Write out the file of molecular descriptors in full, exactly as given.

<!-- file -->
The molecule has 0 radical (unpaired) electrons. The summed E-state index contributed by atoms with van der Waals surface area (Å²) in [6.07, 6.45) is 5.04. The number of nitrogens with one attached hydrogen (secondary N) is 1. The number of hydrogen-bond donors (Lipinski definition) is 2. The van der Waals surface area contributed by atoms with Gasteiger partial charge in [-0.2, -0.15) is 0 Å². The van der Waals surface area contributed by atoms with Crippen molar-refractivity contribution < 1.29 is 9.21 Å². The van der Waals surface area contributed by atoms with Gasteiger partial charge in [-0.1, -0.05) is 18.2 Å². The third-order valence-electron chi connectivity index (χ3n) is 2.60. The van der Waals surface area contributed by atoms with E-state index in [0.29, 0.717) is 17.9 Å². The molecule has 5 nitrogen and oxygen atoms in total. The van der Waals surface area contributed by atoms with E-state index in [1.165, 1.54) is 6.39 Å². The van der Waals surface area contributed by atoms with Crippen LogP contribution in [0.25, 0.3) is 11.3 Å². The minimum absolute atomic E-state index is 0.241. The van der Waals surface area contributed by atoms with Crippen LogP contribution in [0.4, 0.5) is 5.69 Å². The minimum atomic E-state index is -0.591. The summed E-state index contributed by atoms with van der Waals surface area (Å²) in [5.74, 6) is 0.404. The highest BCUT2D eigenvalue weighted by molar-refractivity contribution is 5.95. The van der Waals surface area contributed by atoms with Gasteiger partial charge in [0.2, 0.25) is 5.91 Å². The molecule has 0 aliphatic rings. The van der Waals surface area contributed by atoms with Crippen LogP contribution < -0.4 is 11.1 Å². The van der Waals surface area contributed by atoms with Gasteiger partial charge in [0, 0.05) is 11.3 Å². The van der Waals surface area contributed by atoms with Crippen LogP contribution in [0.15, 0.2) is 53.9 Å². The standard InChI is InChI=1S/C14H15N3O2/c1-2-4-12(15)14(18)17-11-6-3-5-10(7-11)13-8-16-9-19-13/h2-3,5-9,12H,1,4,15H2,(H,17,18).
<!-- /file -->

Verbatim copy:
The molecule has 0 radical (unpaired) electrons. The summed E-state index contributed by atoms with van der Waals surface area (Å²) in [6.07, 6.45) is 5.04. The number of nitrogens with one attached hydrogen (secondary N) is 1. The number of hydrogen-bond donors (Lipinski definition) is 2. The van der Waals surface area contributed by atoms with Gasteiger partial charge in [-0.2, -0.15) is 0 Å². The van der Waals surface area contributed by atoms with Crippen molar-refractivity contribution < 1.29 is 9.21 Å². The van der Waals surface area contributed by atoms with Gasteiger partial charge in [-0.1, -0.05) is 18.2 Å². The third-order valence-electron chi connectivity index (χ3n) is 2.60. The van der Waals surface area contributed by atoms with E-state index in [0.29, 0.717) is 17.9 Å². The molecule has 5 nitrogen and oxygen atoms in total. The van der Waals surface area contributed by atoms with E-state index in [1.165, 1.54) is 6.39 Å². The van der Waals surface area contributed by atoms with Crippen LogP contribution in [0.25, 0.3) is 11.3 Å². The minimum absolute atomic E-state index is 0.241. The van der Waals surface area contributed by atoms with Crippen LogP contribution in [0.4, 0.5) is 5.69 Å². The minimum atomic E-state index is -0.591. The summed E-state index contributed by atoms with van der Waals surface area (Å²) in [5.74, 6) is 0.404. The highest BCUT2D eigenvalue weighted by molar-refractivity contribution is 5.95. The van der Waals surface area contributed by atoms with Gasteiger partial charge in [0.2, 0.25) is 5.91 Å². The molecule has 0 aliphatic rings. The van der Waals surface area contributed by atoms with Crippen LogP contribution < -0.4 is 11.1 Å². The van der Waals surface area contributed by atoms with Gasteiger partial charge in [0, 0.05) is 11.3 Å². The van der Waals surface area contributed by atoms with Crippen LogP contribution in [0.15, 0.2) is 53.9 Å². The standard InChI is InChI=1S/C14H15N3O2/c1-2-4-12(15)14(18)17-11-6-3-5-10(7-11)13-8-16-9-19-13/h2-3,5-9,12H,1,4,15H2,(H,17,18).